Equity Office deal pits friends against friends

The battle over the largest private equity deal yet involves the biggest names in private equity and real estate setting personal relationship aside in favour of a bidding slug-fest.

On April 9, 2003, Steve Schwarzman and Barry Sternlicht joined together, presumably for the first time, in a friendly game of hoops. At the Chelsea Piers sports complex on the West Side of Manhattan, the two private equity bigwigs competed in a charity basketball event that pitted them against a team of female collegians. And despite the handicaps of age and athleticism—Schwarzman had missed the event the previous year due to a skiing injury—Schwarzman and Sternlicht were able to eke out a 40-38 victory.

Today, the two find themselves on opposite sides of the court, only this time the stakes are much higher: Equity Office Properties.

On one side of the transaction sits Vornado, led by Steven Roth, who yesterday upped his counter-offer for EOP to $40 billion (€52 billion). If the bid is ultimately successful, Vornado will sell off approximately $10 billion of assets to Walton Street and Starwood Capital, led by Neil Bluhm and Sternlicht, respectively. Their competition: The Blackstone Group, founded by Schwarzman and Peter Peterson.

And in the largest private equity deal ever, the ties between the main players go much deeper than an ordinary basketball game.

Back in the 1980s, JMB Realty, the Chicago real estate firm co-founded by Bluhm, was the breeding ground for many of today’s opportunity fund managers, including Sternlicht and two of the leading members of Blackstone’s real estate group, John Kukral and John Schreiber. (Both are no longer with the private equity firm, though Schreiber still serves as an advisor.)

Bluhm was also one of the first investors in Starwood Capital, contributing $1 million to the fledgling private equity real estate firm. And in the mid-1990s, Peterson was on the board of Rockefeller Center along with Michael Fascitelli, Vornado’s president, when Fascitelli was still at Goldman Sachs.

At the center of the deal, of course, is Sam Zell, the legendary real estate investor whose links to many of the bidders adds an interesting level of intrigue and personal friendships into the mix.

Bluhm, for example, is the other titan of Chicago real estate and has also been a past participant in Zell’s famous Halloween treasure hunts, in which limousines shuttle hundreds of guests around the Windy City in search of clues and prizes.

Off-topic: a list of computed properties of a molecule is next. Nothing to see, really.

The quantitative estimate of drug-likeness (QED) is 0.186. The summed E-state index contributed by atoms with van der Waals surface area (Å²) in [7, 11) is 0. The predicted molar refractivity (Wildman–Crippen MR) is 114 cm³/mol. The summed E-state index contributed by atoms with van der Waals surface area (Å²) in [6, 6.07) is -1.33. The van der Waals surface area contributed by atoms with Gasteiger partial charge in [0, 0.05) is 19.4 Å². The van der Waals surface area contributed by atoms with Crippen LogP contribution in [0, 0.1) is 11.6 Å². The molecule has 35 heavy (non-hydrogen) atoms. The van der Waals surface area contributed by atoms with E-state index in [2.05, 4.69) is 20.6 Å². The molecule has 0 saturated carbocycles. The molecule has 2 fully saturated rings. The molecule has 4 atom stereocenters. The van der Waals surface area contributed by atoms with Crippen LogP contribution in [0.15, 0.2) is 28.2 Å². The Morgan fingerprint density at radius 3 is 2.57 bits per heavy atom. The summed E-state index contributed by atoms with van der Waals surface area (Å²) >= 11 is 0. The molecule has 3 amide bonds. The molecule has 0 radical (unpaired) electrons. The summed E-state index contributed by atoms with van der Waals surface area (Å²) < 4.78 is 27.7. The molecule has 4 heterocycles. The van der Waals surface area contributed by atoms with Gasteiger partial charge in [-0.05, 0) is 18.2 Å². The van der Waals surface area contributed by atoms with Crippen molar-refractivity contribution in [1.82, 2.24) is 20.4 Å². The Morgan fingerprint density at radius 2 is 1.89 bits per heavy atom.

Then there is Sternlicht, who also has a long relationship with Zell. In the early 1990s, Sternlicht sold a substantial portfolio of apartment buildings to Zell in exchange for a stake in Equity Residential. Sternlicht reportedly earned a substantial gain when the apartment REIT went public shortly thereafter. These days, Sternlicht’s office in Greenwich, Connecticut is filled with a decade’s worth of Zell’s unique holiday greeting cards.

And finally, Roth, who, along with Zell, is one of the preeminent owners of office properties in the country. Given their positions atop the REIT industry, the two have often competed against each other for trophy acquisitions, from the Washington DC real estate firm Charles E. Smith to New York’s Rockefeller Center. But they are also friends—both have served as chairman of NAREIT in recent years and they participate on numerous industry panels together.

The links between Blackstone and Zell are less concrete, perhaps owing to Blackstone’s numerous ventures outside of the real estate arena. The two firms have certainly competed against each other in deals and have occasionally been on opposite sides of the table. But there is little in their history that compares to Zell’s share history with the other participants.

Yet the long relationship between Zell and the various members of the Vornado consortium has not, thus far, resulted in any favorable treatment. (The only real beneficiary of the past two weeks has been Zell, whose take from the deal has increased substantially.) This morning, the board of EOP reaffirmed its support for the all-cash Blackstone bid, citing speed and surety of closing as key factors.

The upper echelons of the private equity real estate industry may be remarkably insular and incestuous, but it is nice to know that money, not friendship, still drives the ultimate decision.

After all, as Gordon Gekko might say, “If you want a friend, get a dog.”

This article originally appeared on sister news site PrivateEquityRealEstate.com